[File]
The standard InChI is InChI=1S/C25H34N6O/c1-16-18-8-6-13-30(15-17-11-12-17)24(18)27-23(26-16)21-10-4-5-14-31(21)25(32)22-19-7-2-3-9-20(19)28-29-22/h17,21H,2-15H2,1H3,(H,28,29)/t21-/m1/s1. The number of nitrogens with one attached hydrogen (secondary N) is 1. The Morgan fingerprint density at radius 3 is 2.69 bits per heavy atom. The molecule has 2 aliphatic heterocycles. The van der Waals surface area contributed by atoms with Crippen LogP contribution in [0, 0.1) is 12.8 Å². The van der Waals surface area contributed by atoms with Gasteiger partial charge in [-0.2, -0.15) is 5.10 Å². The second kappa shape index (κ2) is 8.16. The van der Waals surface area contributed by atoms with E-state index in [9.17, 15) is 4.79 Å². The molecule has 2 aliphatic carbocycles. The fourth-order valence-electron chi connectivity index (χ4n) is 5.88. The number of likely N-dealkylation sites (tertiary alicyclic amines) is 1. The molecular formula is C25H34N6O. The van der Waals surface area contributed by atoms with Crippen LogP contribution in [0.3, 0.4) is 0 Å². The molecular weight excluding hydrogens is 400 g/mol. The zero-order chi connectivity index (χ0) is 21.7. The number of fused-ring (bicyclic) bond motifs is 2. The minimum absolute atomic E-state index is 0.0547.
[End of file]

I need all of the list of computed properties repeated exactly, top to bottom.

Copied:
The standard InChI is InChI=1S/C25H34N6O/c1-16-18-8-6-13-30(15-17-11-12-17)24(18)27-23(26-16)21-10-4-5-14-31(21)25(32)22-19-7-2-3-9-20(19)28-29-22/h17,21H,2-15H2,1H3,(H,28,29)/t21-/m1/s1. The number of nitrogens with one attached hydrogen (secondary N) is 1. The Morgan fingerprint density at radius 3 is 2.69 bits per heavy atom. The molecule has 2 aliphatic heterocycles. The van der Waals surface area contributed by atoms with Crippen LogP contribution in [0, 0.1) is 12.8 Å². The van der Waals surface area contributed by atoms with Gasteiger partial charge in [-0.2, -0.15) is 5.10 Å². The second kappa shape index (κ2) is 8.16. The van der Waals surface area contributed by atoms with E-state index in [9.17, 15) is 4.79 Å². The molecule has 2 aliphatic carbocycles. The fourth-order valence-electron chi connectivity index (χ4n) is 5.88. The number of likely N-dealkylation sites (tertiary alicyclic amines) is 1. The molecular formula is C25H34N6O. The van der Waals surface area contributed by atoms with Crippen LogP contribution in [0.3, 0.4) is 0 Å². The molecular weight excluding hydrogens is 400 g/mol. The zero-order chi connectivity index (χ0) is 21.7. The number of fused-ring (bicyclic) bond motifs is 2. The minimum absolute atomic E-state index is 0.0547.